Dean McCoy’s Sexbound (Softcover Library, 1965), for example, purports to be “a novel strange, savage and wholly frank—grappling with the problem of infidelity created by America’s roadside inns”; it also gives “warning that those who seek illicit adventure along the highway may find it, but only at great peril.” For its part, Curt Donovan’s Witch with Blue Eyes (Beacon Signal, 1962) takes readers “behind the doors of the new American phenomenon—the plush roadside motel” and exposes “what goes on behind the flashing neon signs of motels along America’s super- highways—where scandal is often covered by a plush exterior.” Orrie Hitt’s Motel Girls (Beacon, 1960) looks at “the seamier side of the motel business” and explores “the reactions of unwary girls to the motel’s temptations.” Of special concern in Jim Layne’s Girl in the Motel (Beacon Signal, 1963) is “a new kind of passion paradise—lush oases at the desert motels” and “the new breed” of sinners spawned there. And from the back cover of Jay Carr’s Motel Wives (Beacon, 1963) comes the following précis: “Lush motels with barside pools are a familiar part of the American scene today. This shocking novel tells in detail what really goes on in some of those highway love-nests.”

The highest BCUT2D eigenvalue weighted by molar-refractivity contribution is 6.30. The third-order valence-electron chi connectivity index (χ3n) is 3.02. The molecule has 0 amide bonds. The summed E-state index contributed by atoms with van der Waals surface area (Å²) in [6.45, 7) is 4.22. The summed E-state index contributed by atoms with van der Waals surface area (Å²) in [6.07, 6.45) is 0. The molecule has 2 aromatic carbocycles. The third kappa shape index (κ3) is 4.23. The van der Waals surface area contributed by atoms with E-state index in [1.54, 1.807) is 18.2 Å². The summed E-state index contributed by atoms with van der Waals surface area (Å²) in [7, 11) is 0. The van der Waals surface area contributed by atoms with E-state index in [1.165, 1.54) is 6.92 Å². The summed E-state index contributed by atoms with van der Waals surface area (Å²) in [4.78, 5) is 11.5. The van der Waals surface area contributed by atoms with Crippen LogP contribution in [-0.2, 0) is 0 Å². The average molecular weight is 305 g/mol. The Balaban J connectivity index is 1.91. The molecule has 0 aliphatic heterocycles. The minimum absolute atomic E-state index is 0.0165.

Other motel novels published in the early 1960s that also purported to probe behind the glitter of the new highway hostelries included Motel Girl (1960), Motel Hostess (1961), The Motel (1961), Motel Mismates (1961), Motel Trap (1962), Motel Marriage (1962), Sign Here for Sin (1963), That Motel Weekend (1964), and Campus Motel (1965).6 After 1965, however, at the very same time that the pulp magazines seemed to cease publishing articles exposing the “motel menace,” the gusher of novels serving that same lofty cause appears also to have dried up.7 Had the dreaded menace withered away or been vanquished at last?
Far more likely, motel novels disappeared because their readers deserted them. By then most Americans must have used motels and found them to be perfectly ordinary, safe, and convenient places (especially ones in the new national motel chains), and in those new circumstances of familiarity, representation of most motels as sexual playgrounds or outposts of California-tinctured hedonism surely would be a much harder sell. Probably, too, there were no longer many readers who could be roused by the motel novels’ exposés—or, stated another way, by the late 1960s these novels were pretty lame specimens of pornography. In fact, their “shocking” claims and “frank” descriptions of immoral activities on the roadside must by then have seemed positively quaint, stilted, or even laughable. Popular attitudes about those sexual activities were changing rapidly as was public acceptance of pornography, which soon reached a previously unimaginable flowering under an expanded First Amendment protection. Nothing that the motel novels had presented in the early 1960s came anywhere close to what was on tap in books, magazines, and films after 1970.